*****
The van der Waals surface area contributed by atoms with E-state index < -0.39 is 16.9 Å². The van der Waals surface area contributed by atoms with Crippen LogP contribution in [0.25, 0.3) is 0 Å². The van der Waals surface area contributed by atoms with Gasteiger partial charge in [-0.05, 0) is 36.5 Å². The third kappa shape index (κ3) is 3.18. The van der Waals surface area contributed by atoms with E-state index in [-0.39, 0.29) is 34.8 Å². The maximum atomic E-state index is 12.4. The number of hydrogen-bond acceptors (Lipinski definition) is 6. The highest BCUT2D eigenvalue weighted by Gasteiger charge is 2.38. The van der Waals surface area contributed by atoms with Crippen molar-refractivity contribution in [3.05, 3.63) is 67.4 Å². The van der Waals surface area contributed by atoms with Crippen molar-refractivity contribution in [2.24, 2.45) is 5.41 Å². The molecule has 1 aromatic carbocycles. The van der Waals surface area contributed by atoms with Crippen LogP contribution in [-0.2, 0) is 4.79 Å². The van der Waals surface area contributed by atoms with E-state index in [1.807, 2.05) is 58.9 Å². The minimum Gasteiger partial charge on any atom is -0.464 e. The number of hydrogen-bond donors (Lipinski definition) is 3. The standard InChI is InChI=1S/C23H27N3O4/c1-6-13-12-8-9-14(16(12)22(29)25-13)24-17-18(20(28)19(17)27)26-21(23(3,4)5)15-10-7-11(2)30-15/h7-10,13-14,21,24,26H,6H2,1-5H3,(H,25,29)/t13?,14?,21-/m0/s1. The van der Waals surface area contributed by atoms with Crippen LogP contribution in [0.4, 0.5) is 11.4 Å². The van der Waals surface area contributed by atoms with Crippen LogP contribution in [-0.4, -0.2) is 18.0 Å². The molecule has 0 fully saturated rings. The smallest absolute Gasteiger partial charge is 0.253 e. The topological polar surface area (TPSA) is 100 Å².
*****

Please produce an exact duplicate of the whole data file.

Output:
The van der Waals surface area contributed by atoms with E-state index < -0.39 is 16.9 Å². The van der Waals surface area contributed by atoms with Crippen LogP contribution in [0.25, 0.3) is 0 Å². The van der Waals surface area contributed by atoms with Gasteiger partial charge in [-0.05, 0) is 36.5 Å². The third kappa shape index (κ3) is 3.18. The van der Waals surface area contributed by atoms with E-state index in [-0.39, 0.29) is 34.8 Å². The maximum atomic E-state index is 12.4. The number of hydrogen-bond acceptors (Lipinski definition) is 6. The highest BCUT2D eigenvalue weighted by Gasteiger charge is 2.38. The van der Waals surface area contributed by atoms with Crippen molar-refractivity contribution in [3.05, 3.63) is 67.4 Å². The van der Waals surface area contributed by atoms with Crippen molar-refractivity contribution in [2.24, 2.45) is 5.41 Å². The molecule has 1 aromatic carbocycles. The van der Waals surface area contributed by atoms with Crippen LogP contribution in [-0.2, 0) is 4.79 Å². The van der Waals surface area contributed by atoms with E-state index in [1.807, 2.05) is 58.9 Å². The minimum Gasteiger partial charge on any atom is -0.464 e. The number of hydrogen-bond donors (Lipinski definition) is 3. The standard InChI is InChI=1S/C23H27N3O4/c1-6-13-12-8-9-14(16(12)22(29)25-13)24-17-18(20(28)19(17)27)26-21(23(3,4)5)15-10-7-11(2)30-15/h7-10,13-14,21,24,26H,6H2,1-5H3,(H,25,29)/t13?,14?,21-/m0/s1. The van der Waals surface area contributed by atoms with Crippen LogP contribution in [0.4, 0.5) is 11.4 Å². The van der Waals surface area contributed by atoms with Crippen LogP contribution in [-0.4, -0.2) is 18.0 Å². The molecule has 0 fully saturated rings. The smallest absolute Gasteiger partial charge is 0.253 e. The topological polar surface area (TPSA) is 100 Å².